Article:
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Victoria eyes changes to new-build bylaw to meet climate goals

On Thursday, council heard that the city needs to further decrease building emissions to get on target

By Tori Marlan
July 26, 2022
Latest News
News
Based on facts either observed and verified firsthand by the reporter, or reported and verified from knowledgeable sources.

Victoria eyes changes to new-build bylaw to meet climate goals

On Thursday, council heard that the city needs to further decrease building emissions to get on target

By Tori Marlan
Jul 26, 2022
Photo: James MacDonald / Capital Daily
Photo: James MacDonald / Capital Daily
Latest News
News
Based on facts either observed and verified firsthand by the reporter, or reported and verified from knowledgeable sources.

Victoria eyes changes to new-build bylaw to meet climate goals

On Thursday, council heard that the city needs to further decrease building emissions to get on target

By Tori Marlan
July 26, 2022
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Victoria eyes changes to new-build bylaw to meet climate goals
Photo: James MacDonald / Capital Daily

Aiming to improve energy efficiency and eliminate carbon pollution in new building constructions by 2025, Victoria City Council directed staff on Thursday to prepare new building and plumbing bylaw amendments.

The move accelerates a path the city is already on. Looking to do more than what the BC Building Code requires, the city, in 2018, adopted the BC Energy Step Code, which gradually requires greater efficiency from new constructions. This includes installing equipment like heat pumps, electric baseboards, and electric domestic hot water heaters. The District of Saanich and Central Saanich opted in to the Step Code as well, and, like Victoria, plan to reach the fifth and highest step—in which new constructions are 80% more efficient—by 2025, seven years earlier than the Step Code calls for. Victoria is currently on the third step for most residential buildings.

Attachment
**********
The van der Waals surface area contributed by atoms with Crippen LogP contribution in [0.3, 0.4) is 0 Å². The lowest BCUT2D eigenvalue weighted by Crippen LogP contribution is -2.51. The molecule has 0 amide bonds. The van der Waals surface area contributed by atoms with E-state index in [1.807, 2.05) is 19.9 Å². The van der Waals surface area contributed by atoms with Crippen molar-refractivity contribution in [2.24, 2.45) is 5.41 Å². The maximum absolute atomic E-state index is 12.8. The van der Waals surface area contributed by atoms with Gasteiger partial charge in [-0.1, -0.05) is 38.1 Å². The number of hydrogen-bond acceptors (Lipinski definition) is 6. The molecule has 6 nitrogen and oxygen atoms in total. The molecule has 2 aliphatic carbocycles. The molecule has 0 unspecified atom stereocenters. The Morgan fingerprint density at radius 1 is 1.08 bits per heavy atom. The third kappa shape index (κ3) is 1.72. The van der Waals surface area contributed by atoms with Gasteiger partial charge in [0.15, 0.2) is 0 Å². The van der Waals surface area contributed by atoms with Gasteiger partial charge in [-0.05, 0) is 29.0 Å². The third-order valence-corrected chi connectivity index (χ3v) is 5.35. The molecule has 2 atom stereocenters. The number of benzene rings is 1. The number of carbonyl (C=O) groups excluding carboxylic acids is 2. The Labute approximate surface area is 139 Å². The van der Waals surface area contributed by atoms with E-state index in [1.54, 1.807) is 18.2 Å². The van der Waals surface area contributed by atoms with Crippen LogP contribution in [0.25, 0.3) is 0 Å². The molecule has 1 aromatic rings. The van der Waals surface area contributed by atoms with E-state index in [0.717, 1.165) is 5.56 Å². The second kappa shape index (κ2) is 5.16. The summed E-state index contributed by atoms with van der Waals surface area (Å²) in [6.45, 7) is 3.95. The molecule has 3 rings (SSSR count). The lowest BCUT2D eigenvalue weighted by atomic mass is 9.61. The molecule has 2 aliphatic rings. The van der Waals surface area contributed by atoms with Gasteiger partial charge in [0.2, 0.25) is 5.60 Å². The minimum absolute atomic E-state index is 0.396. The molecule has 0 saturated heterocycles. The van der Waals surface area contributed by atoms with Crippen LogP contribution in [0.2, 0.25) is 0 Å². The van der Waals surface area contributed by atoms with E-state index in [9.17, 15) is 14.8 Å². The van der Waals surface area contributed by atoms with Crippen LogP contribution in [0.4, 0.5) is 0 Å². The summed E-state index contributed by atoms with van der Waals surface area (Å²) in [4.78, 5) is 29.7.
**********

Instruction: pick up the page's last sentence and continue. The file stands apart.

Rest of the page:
But on Thursday, council heard from the city’s community energy specialist, Derek de Candole, that the Step Code alone won’t achieve the city’s climate goals.

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“The focus on efficiency rather than emissions can result in buildings that continue to produce significant emissions over their lifetime,” he said, citing a provincial report. “Because the Step Code seeks to reduce the total amount of energy used and not the emissions, it is possible to meet the highest steps of the Step Code and still use fossil fuels like natural gas to meet the energy demands of the building.”

Natural gas has 17 times the global warming potential of electricity. That means a building that uses 100 gigajoules of natural gas in a year produces 5.1 tonnes of carbon dioxide equivalent, whereas a building using the same amount of electricity produces only .03 tonnes of carbon dioxide equivalent, according to a technical review by staff.